WASHINGTON (CN) – After a more than a 100-year absence from the United States, an experimental wild population of the largest North American land mammal may be reintroduced to Alaska in support of Canada’s successful wood bison recovery plan, according to a U.S. Fish and Wildlife Service proposal.
The planned experimental population in Alaska would support the restoration of the species in other areas to ensure its long-term survival, the agency said in a press release. Canada has successfully established seven free-range disease-free herds within its borders, resulting in the reclassification of the wood bison from endangered to threatened status under the Endangered Species Act (ESA), the agency noted. “Establishing wild populations of this magnificent animal in Alaska would be a significant step toward its eventual recovery and delisting,” Geoffrey Haskett, the U.S. Fish and Wildlife Service’s Alaska Regional Director, was quoted as saying in the agency’s press release.
The experimental population would be drawn from a captive-bred donor population. Because any future loss of the planned Alaska herd would not further threaten the species’ overall survival in its current range, it is considered to be a “nonessential” experimental population (NEP), the proposed rule stated. The NEP would allow “for the reintroduction of a species to its former range with special rules that allow for some of the management requirements of the ESA to be relaxed to facilitate acceptance by local landowners and managers,” the rule noted.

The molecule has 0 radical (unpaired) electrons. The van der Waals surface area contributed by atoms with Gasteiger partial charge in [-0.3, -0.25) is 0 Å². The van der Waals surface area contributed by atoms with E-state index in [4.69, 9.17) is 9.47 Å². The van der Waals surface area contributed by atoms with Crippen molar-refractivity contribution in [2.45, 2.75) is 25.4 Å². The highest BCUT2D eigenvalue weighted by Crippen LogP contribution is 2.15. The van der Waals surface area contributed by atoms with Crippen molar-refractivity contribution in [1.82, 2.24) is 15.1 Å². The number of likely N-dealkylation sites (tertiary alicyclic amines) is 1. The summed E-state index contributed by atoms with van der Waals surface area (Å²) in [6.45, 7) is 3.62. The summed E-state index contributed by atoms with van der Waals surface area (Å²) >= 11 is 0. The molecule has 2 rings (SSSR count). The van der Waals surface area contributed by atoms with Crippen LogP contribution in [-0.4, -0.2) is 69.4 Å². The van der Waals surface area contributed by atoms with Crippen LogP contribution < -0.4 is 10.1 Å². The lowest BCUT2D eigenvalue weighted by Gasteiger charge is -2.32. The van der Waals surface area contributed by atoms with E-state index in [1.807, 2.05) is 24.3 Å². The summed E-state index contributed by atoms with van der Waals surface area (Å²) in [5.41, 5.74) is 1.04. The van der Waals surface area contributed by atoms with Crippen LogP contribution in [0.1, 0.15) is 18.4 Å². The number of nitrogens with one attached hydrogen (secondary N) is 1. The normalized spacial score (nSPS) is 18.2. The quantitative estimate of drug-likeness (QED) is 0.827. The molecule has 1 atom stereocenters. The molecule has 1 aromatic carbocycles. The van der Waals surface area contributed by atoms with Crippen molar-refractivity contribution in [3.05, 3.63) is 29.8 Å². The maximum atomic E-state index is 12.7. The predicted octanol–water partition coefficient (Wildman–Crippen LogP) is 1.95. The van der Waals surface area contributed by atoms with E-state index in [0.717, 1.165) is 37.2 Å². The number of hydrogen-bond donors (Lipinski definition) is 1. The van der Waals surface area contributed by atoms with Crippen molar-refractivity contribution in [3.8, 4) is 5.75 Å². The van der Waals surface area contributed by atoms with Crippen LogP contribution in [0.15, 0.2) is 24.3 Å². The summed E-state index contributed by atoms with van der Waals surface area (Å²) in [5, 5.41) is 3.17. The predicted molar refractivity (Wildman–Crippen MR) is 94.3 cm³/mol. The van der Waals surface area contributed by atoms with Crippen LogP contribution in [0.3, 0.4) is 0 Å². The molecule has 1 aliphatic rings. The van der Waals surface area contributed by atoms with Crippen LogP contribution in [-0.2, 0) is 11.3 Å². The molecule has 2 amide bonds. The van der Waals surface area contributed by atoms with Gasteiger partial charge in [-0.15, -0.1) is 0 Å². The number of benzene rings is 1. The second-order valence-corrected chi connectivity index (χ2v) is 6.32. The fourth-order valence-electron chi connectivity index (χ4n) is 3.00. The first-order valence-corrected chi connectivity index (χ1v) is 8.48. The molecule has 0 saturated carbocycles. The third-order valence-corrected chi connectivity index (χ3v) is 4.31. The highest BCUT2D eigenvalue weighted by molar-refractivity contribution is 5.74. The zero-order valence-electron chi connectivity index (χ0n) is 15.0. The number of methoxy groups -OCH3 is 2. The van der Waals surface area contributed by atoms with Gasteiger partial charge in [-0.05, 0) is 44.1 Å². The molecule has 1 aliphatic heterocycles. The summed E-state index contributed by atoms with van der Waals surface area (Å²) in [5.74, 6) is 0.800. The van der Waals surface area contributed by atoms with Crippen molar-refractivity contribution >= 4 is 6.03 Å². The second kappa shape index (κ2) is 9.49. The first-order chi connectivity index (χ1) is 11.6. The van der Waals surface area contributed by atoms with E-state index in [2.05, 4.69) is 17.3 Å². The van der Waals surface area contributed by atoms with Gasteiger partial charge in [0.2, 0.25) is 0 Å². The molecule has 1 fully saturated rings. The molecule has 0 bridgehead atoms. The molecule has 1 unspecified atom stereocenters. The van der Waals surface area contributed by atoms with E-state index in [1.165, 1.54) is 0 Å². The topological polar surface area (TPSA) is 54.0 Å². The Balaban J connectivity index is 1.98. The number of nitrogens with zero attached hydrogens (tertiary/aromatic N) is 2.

Wood bison lived in Alaska for most of the past 5,000 to 10,000 years, but had virtually disappeared from Alaska by 1900, according to the action. Historic habitat changes during the Holocene period, and hunting, are thought to be factors in the species’ decline.
Wood bison are larger than plains bison, with bulls weighing up to one ton. Other differences between the two species include color, hump placement, horns, and the hair of the mane, beard, cape and chaps. The range of the plains bison generally is south of that of the wood bison.
The USFWS plans to reintroduce the bison in one to three areas in central Alaska, in Yukon Flats, Minto Flats, and/or the lower Innoko/Yukon River area. The Alaska Department of Fish and Game would have primary management responsibility. Once the herd is established, hunting would be an important management tool for controlling the herd size, and is allowed in a non-essential experimental population, the rule said.
Comments are due March 19.
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